Creating owned type from references

In the below code I was trying to create owned type m from a reference l . but that line gives me error. what Am I doing wrong here ? How do I create a type Foo from &Foo here


struct Foo{}

fn main() {    
    let k = Foo{};
    let l = &k;
    let m = *l; // this line give me error
}
error:

--> src/main.rs:6:13
  |
6 |     let m = *l;
  |             ^^
  |             |
  |             move occurs because `*l` has type `Foo`, which does not implement the `Copy` trait
  |             help: consider borrowing here: `&*l`

By default, Rust types aren't copiable. This means that when accessed by-value, they are moved. But you are not allowed to move out of the referent of a reference, because the reference would then point to invalidated memory.

There are two possible solutions:

  • make the type Copy (which implies Clone), which is possible only if it consist only of Copy types, transitively (of course it works for an empty struct too)
  • or only make it Clone, and explicitly .clone() it when you have a reference.
3 Likes

To elaborate on @H2CO3's response, sometimes it's useful to ask what you really mean when you say "I want to get an owned type from this reference" and how that affects the data inside your type.

Some types are trivially copyable and getting an owned value is just a case of copying all the bytes from behind your reference into a new variable. A good example of this are things like u32 and std::net::Ipv6Addr (an IPv6 address is just a [u8; 16] under the hood). These types are normally treated as plain values and one instance is semantically and logically indistinguishable from another (e.g. in let x = 42_u32; let y = 42_u32, there is no real difference between x and y). We use the Copy trait here, and if Foo was Copy then it would be fine to do let m = *l to get an owned version.

Other types are still treated like values, but they aren't trivially copyable (typically because they involve heap allocations) so we need to use phrase things differently. If you look at something like String or Vec<f32>, going from a reference (i.e. &String) to an owned value would mean creating a completely new String populated with a copy of all the same characters. For this, we use the Clone trait (i.e. some_string_reference.clone()) to create a deep copy where we recursively clone everything inside a variable.

There are also variables where different instances aren't really interchangeable (one might say "non-fungible") because each "object" has its own identity and state, and it doesn't make sense to compare them or make deep copies. A good example of this is a std::net::TcpStream or a reqwest::Client. Here, the only way we can go from a borrowed value to an owned one is if both our variables end up still pointing at the same object. You see this a lot in garbage collected languages in the form of let x = new Foo(); let y = x because shared references are the default for everything except primitives. The way you get this in Rust is through some sort of smart pointer which allows shared ownership of a value, and the clone() method will create a new "handle" to the same object (e.g. let x: &Arc<TcpStream> = ...; let y = x.clone()).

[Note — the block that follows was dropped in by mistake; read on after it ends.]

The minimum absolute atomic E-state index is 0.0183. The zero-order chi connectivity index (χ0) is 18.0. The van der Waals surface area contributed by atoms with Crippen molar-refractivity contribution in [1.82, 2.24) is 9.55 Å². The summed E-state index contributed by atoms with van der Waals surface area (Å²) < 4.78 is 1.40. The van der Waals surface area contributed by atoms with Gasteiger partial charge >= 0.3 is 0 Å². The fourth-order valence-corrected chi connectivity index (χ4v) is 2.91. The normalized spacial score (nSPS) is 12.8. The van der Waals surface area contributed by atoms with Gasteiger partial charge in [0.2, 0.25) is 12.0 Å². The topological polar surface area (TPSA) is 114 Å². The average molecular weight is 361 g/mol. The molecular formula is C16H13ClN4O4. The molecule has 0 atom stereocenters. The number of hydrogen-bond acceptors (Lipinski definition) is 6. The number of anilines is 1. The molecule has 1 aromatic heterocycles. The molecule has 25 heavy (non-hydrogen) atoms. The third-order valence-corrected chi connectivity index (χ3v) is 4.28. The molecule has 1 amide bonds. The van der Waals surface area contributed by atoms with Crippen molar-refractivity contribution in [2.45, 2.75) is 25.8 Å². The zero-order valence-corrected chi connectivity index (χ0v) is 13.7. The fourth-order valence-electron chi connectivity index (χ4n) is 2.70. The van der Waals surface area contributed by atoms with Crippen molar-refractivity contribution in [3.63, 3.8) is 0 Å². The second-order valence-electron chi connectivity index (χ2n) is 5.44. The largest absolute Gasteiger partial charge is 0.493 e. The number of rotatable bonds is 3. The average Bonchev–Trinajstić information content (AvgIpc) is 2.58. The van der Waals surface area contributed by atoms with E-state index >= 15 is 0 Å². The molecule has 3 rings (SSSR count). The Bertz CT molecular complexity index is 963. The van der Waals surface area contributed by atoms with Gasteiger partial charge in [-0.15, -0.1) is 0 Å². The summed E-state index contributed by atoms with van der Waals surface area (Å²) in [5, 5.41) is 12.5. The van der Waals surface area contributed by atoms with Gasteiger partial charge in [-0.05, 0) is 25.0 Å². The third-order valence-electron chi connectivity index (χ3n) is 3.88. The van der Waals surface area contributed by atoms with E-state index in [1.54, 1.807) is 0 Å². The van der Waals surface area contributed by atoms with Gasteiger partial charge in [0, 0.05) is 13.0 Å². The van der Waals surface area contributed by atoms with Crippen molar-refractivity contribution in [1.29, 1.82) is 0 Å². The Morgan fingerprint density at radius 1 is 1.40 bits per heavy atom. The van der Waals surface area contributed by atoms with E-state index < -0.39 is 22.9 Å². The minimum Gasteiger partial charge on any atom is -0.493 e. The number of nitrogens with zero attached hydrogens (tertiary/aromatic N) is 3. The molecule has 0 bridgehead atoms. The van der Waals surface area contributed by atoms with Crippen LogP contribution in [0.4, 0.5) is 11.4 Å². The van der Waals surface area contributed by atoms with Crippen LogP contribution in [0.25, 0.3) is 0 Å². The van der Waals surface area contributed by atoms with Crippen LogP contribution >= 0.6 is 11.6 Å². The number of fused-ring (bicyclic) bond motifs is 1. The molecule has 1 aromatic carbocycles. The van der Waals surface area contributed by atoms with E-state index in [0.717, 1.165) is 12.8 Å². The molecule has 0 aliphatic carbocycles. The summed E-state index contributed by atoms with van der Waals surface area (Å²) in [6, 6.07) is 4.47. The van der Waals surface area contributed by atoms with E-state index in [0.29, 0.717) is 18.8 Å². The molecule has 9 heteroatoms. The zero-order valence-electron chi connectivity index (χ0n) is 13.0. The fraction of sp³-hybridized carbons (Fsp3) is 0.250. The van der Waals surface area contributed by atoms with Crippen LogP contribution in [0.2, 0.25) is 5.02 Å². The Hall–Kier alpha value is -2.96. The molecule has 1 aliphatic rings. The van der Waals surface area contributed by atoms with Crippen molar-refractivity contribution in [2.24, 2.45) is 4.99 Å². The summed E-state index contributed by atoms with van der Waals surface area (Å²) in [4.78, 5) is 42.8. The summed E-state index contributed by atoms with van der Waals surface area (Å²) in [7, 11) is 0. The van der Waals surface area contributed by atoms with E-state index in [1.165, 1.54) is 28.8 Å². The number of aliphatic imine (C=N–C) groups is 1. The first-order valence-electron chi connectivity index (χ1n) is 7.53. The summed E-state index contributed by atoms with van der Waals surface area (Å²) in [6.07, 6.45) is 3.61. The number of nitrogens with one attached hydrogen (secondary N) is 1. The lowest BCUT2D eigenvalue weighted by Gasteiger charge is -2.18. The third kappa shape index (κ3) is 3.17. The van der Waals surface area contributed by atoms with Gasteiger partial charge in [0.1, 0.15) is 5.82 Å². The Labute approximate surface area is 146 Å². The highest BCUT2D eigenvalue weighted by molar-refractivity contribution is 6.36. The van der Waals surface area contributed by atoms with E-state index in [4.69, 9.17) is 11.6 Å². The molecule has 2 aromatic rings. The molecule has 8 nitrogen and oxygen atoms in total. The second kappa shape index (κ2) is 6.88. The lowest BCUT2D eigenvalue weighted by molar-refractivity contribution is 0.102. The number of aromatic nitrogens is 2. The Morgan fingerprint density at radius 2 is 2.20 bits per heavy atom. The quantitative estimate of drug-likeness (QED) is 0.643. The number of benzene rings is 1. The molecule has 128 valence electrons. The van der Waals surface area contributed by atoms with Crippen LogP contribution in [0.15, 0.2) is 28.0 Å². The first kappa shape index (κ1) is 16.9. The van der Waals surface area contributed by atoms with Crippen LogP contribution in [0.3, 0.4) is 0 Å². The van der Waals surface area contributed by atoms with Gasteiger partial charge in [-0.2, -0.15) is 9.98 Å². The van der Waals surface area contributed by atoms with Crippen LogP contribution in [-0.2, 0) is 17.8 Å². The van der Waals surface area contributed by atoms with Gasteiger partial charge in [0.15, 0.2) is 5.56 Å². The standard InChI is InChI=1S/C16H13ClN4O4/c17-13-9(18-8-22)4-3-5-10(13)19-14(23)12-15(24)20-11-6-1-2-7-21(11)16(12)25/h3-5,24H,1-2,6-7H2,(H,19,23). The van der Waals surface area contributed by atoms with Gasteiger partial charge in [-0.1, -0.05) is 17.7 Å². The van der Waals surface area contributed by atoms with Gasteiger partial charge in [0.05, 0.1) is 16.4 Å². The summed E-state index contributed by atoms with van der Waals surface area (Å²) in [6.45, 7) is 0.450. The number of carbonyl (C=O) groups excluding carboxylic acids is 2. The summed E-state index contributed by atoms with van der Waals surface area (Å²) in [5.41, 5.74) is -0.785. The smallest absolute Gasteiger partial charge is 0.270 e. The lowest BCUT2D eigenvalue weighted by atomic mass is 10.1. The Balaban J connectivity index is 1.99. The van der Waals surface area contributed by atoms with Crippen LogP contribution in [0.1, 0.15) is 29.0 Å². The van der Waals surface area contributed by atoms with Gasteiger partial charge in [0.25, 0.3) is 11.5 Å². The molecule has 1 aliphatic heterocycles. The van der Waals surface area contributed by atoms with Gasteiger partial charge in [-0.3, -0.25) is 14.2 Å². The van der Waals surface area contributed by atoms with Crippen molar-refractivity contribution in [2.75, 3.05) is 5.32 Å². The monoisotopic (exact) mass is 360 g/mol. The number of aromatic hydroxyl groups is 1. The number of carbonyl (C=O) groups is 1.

The result is often still the same - make sure your type implements Clone and call its clone() method - but the semantics are different, especially when we are talking about modifying a cloned value.

5 Likes

We can use core::ptr::read function to copy a value from a pointer. We’ve got a reference, not a pointer, so this operation would be safe.

struct Foo;

fn main() {
    let k = Foo;
    let ref l = k;
    let m = unsafe {core::ptr::read(l)};
}

This is a solution for situations in which you cannot modify your Foo; otherwise, you’d better derive(Clone).

This is essentially UB if the value cannot be Copy (e.g. if it owns an allocation, this will lead to double-free).

3 Likes

As @Cerber-Ursi pointed out, this can backfire badly if the value could not be made to be Copy, e.g. due to a future change. Making a type Copy gives you exactly the guarantee which you need to make core::ptr::read(l) sound.

So I don't really see many use-cases where core::ptr::read(l) is a good idea, especially never for beginners as it's really dangerous to do. The only case I could imagine is a 3rd party struct which is !Copy but guaranteed to be copyable. I have never seen such API, has anyone else?

1 Like

Here some variants of what you can (safely) do:

#[derive(Clone)]
struct Foo {}

#[derive(Clone, Copy)]
struct Bar {}

struct Point {
    a: i32,
    b: i32,
}

struct PointWithName {